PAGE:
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How to avoid a foie gras faux pas Add to ...

sebcentner@eatertainment.com

Everyone has a favourite food. Sure, mine comes with a bit of controversy, but I'm standing by it: I absolutely love foie gras. The French delicacy, which translates literally as "liver fat," is made from the whole liver of a goose. In Canada, most foie gras is duck liver instead of goose, but I grew up with the traditional foie gras that my mère Bretonne would serve every Christmas as an appetizer.

Foie gras can be served two ways; either pan-seared (foie gras poêlé) or as a pâté ( torchon de foie gras). Personally, I prefer the torchon, but most chefs and connoisseurs will argue that pan-seared is really the only way that good foie gras should be enjoyed.

Typically, I have foie gras in restaurants, where others go through the prep work. But with the holidays approaching, I decided that it was about time I learned how to prepare and serve foie gras at home. To that end, I enlisted the help of my firm's executive catering chef and found out how simple it actually is.

First, you have to decide if you want to serve it poêlé or as a pâté. To make a pâté, you are looking at three steps over the same number of days, so the process requires some commitment. (A recipe for torchon de foie gras can be found at http://www.eatertainment.com.) But for the poêlé version, the process is quick and the result is just as likely to dazzle guests.

For a small group of up to 10 guests, order a half duck liver lobe from a high-end butcher and make sure that the major veins are removed. (For fewer people, the butcher can provide ready-to-sear slices of duck liver and remove even more of the veins.)

When you get the half liver home, cut 8 to 10 slices (each about 1 to 1.5 inches thick) on a 60-degree angle (this allows for the largest amount of surface area to sit against the bottom of the pan). Check each slice for veins and carefully remove any with a bamboo skewer. Score the top of each slice by lightly running a knife twice horizontally and twice vertically across the surface, then sprinkle with salt and pepper.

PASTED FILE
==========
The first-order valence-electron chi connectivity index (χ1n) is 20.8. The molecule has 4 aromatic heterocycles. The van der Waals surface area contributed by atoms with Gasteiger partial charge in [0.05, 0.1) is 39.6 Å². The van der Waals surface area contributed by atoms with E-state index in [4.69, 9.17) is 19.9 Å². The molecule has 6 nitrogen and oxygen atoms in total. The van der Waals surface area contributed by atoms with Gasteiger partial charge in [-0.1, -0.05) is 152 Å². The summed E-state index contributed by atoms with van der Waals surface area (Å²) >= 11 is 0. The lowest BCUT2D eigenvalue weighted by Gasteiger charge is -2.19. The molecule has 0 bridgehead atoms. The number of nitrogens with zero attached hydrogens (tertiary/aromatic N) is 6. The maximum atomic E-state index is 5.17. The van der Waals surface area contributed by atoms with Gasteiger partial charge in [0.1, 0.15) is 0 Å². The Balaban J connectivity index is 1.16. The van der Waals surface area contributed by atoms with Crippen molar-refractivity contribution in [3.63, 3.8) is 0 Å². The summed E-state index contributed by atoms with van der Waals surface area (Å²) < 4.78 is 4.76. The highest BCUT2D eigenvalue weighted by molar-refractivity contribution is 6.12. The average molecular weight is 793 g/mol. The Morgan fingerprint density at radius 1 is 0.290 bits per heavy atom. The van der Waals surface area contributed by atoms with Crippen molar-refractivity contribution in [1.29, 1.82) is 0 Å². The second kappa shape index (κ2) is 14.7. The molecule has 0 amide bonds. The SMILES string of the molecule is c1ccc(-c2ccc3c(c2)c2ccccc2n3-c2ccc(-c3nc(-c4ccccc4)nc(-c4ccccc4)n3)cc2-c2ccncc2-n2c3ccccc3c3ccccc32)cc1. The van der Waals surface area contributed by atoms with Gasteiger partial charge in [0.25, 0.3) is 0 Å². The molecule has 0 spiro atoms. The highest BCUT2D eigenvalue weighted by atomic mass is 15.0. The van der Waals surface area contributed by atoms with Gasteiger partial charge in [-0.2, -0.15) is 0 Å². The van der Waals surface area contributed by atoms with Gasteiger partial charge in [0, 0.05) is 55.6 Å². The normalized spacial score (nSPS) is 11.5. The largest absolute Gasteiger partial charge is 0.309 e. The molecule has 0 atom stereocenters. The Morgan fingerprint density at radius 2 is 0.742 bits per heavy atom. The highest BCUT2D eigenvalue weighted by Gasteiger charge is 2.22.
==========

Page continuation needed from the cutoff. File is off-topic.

When you're ready to start searing - this should be done almost immediately before serving - set a small, shallow pan on high heat for about 2 minutes, then reduce the heat to medium/high and place one of the slices in the centre of the pan (scored side down) and cook for about 90 seconds. Do not add anything else to the pan. If the pan smokes, reduce the heat some more. Within 60 to 90 seconds, the first side of the foie gras will be cooked. You can tell by gently pushing against the slice with a silicon spatula; if the foie gras no longer sticks to the bottom of the pan and can be pushed away from the middle, it is ready to be flipped.

Once you flip the foie gras, turn off the heat and remove the pan from the element. Tilt the pan on a 15-degree angle so the fat from the liver collects in the edge of the pan and, with a soup spoon, baste the cooked side of the foie gras with the fat continuously. The residual heat of the pan and the hot duck-liver fat will be enough to cook the second side of the liver within about 90 seconds. You will know when its done by gently pushing your thumb against the top of the cooked side. It should give a little and then bounce back toward you.

Serve the seared foie gras with lightly toasted baguette slices and a hearty red wine. Your guests will feel like they are in a Breton cottage at Christmas.

Sebastien Centner is the director of Eatertainment Special Events in Toronto ( http://www.eatertainment.com).

 

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